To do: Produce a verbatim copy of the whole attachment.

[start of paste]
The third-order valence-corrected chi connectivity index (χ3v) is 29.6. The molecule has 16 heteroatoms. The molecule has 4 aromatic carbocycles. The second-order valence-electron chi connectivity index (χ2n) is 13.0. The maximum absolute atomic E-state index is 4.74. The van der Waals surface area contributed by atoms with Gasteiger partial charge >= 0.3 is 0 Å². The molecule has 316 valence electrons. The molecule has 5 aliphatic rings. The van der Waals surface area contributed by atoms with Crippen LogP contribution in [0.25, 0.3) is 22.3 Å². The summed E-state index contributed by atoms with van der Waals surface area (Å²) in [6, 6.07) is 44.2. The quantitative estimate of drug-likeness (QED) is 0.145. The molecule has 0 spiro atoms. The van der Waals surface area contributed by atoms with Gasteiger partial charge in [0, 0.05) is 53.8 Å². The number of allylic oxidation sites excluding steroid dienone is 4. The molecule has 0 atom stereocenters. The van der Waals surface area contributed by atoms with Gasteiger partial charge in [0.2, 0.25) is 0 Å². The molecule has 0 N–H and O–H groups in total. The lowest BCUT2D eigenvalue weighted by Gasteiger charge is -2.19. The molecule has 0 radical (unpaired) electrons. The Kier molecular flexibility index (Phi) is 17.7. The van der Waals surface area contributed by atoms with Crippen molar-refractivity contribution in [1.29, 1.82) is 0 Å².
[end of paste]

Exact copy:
The third-order valence-corrected chi connectivity index (χ3v) is 29.6. The molecule has 16 heteroatoms. The molecule has 4 aromatic carbocycles. The second-order valence-electron chi connectivity index (χ2n) is 13.0. The maximum absolute atomic E-state index is 4.74. The van der Waals surface area contributed by atoms with Gasteiger partial charge >= 0.3 is 0 Å². The molecule has 316 valence electrons. The molecule has 5 aliphatic rings. The van der Waals surface area contributed by atoms with Crippen LogP contribution in [0.25, 0.3) is 22.3 Å². The summed E-state index contributed by atoms with van der Waals surface area (Å²) in [6, 6.07) is 44.2. The quantitative estimate of drug-likeness (QED) is 0.145. The molecule has 0 spiro atoms. The van der Waals surface area contributed by atoms with Gasteiger partial charge in [0, 0.05) is 53.8 Å². The number of allylic oxidation sites excluding steroid dienone is 4. The molecule has 0 atom stereocenters. The van der Waals surface area contributed by atoms with Gasteiger partial charge in [0.2, 0.25) is 0 Å². The molecule has 0 N–H and O–H groups in total. The lowest BCUT2D eigenvalue weighted by Gasteiger charge is -2.19. The molecule has 0 radical (unpaired) electrons. The Kier molecular flexibility index (Phi) is 17.7. The van der Waals surface area contributed by atoms with Crippen molar-refractivity contribution in [1.29, 1.82) is 0 Å².